All strategies and information provided are general advice only which does not take into consideration any of your personal circumstances. Please arrange an appointment to seek personal financial, legal, credit and/or taxation advice prior to acting on this information.
We are sorry to have to say it, but the picture for business owners and super is not a good one. In May 2016, the Association of Superannuation Funds of Australia presented a disturbing picture of the state of play for business owners and super. Here are some of the headline statistics:
- More than 20% of business owners have no super;
- 67% of business owners have less than $40,000 in super;
- Employees are 50% more likely than a self-employed person to have more than $100,000 in super;
- The average employee aged 50 or older has more than twice as much in super as the average business owner;
- In the 2012-2013 year, less than one-quarter of self-employed people made a deductible super contribution.
This last statistic really got us thinking: more than 75% of self-employed people did not put anything into super! To be honest, it left us worried. Very worried. We like business owners. We run a business ourselves. We know that business owners work harder than most people. We want to ensure that people who are working so hard in their business are getting the absolute best out of that business. At a minimum, this means that they make better use of super, so that the retirement plans of business-owning Australians do not lag behind those of their employed cousins.
Super really is super. It is a government-approved way of reducing your tax while boosting your wealth. Super lets you get the most out of your retirement. And truly enjoying your retirement goes way beyond simply having a nice lifestyle for yourself. Business owners are responsible people who are usually looking out for others. To them, a ‘good’ retirement means things like helping adult kids out financially if they need it. It also means being there and being able to help when things go wrong: when your daughter unexpectedly becomes a single mother and you want to make sure that she has everything she needs to enjoy her own young family; or when your grandchildren get sick and need expensive care and treatment.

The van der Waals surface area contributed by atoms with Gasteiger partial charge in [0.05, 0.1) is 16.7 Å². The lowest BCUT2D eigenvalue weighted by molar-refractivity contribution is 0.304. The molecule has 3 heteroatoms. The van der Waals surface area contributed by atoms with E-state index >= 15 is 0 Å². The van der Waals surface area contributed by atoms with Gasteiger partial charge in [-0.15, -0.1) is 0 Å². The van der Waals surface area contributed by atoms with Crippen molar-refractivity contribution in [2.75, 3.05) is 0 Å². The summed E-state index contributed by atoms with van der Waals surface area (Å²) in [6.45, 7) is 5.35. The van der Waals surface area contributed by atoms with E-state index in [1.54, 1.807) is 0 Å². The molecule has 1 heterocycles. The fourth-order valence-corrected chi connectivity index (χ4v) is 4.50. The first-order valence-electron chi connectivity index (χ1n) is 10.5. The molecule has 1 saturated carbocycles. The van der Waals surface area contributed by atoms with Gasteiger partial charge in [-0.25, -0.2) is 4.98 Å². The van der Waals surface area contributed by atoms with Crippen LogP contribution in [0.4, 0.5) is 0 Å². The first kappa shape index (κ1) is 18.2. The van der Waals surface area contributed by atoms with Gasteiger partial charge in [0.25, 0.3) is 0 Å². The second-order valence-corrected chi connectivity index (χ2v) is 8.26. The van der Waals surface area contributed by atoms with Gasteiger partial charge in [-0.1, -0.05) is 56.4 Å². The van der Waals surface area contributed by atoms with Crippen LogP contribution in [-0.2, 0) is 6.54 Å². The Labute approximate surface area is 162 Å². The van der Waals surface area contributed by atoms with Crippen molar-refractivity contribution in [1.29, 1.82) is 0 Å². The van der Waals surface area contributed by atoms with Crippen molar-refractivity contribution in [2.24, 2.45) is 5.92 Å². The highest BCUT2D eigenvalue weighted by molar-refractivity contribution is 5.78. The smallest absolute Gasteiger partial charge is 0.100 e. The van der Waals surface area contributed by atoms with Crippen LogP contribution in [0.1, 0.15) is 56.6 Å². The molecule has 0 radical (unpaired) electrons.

Enjoying your retirement means being able to do what you want, when you want. And making sure that the people you love can do the same. And the simple truth is that you can only do this if you have enough money.
That is why we have prepared this ebook, setting out various practical ways to help you manage your super and your business as successfully as possible.
We emphasise the word practical. We understand that there are usually two things that stop business owners from making better use of super: not enough time and not enough cash flow. So, throughout this guide we will emphasise ways to make better use of super that take little time and make best use of cash flow.
If you can make better use of super, then you take a really big step towards ensuring that you and your family get a decent reward for the time and effort that you have put in – and the risk that you have taken on.
We would love to get your feedback on the ebook. Are there other things you would like us to examine in future ebooks? Is there something in this guide that you would like to clarify? If there is, why not get in touch with us and we can show you specific ways that you can get the most out of your small business.
Superannuation is that rare beast: something that reduces your tax bill – but that the Government actually wants you to use! In May 2016, Treasurer Scott Morrison specifically stated that superannuation exists to take the burden off the Government, when he said:
The Government will enshrine in law that the objective for superannuation is to provide income in retirement to substitute or supplement the Age Pension.
The Government wants you to get the most out of super – it is their way of ensuring that you get the least out of the aged pension.
To encourage its use, the Government provides substantial tax concessions. You lay less tax if you use super properly. Let us explain.
When you or your company make a deductible super contribution (more formally known as a concessional contribution), you get to deduct the amount contributed from your income when you calculate your tax liability. So, if your business made a profit of $80,000 for the year, and you make a deductible super contribution of $10,000, you only pay tax on $70,000.
When your income is $80,000, your marginal tax rate is 30% plus a 2% Medicare levy. That means that you would pay $3,200 in tax for every $10,000 you earn. So, when you make a $10,000 contribution, and your profit falls from $80,000 to $70,000, you actually only lose $6,800 in after-tax income.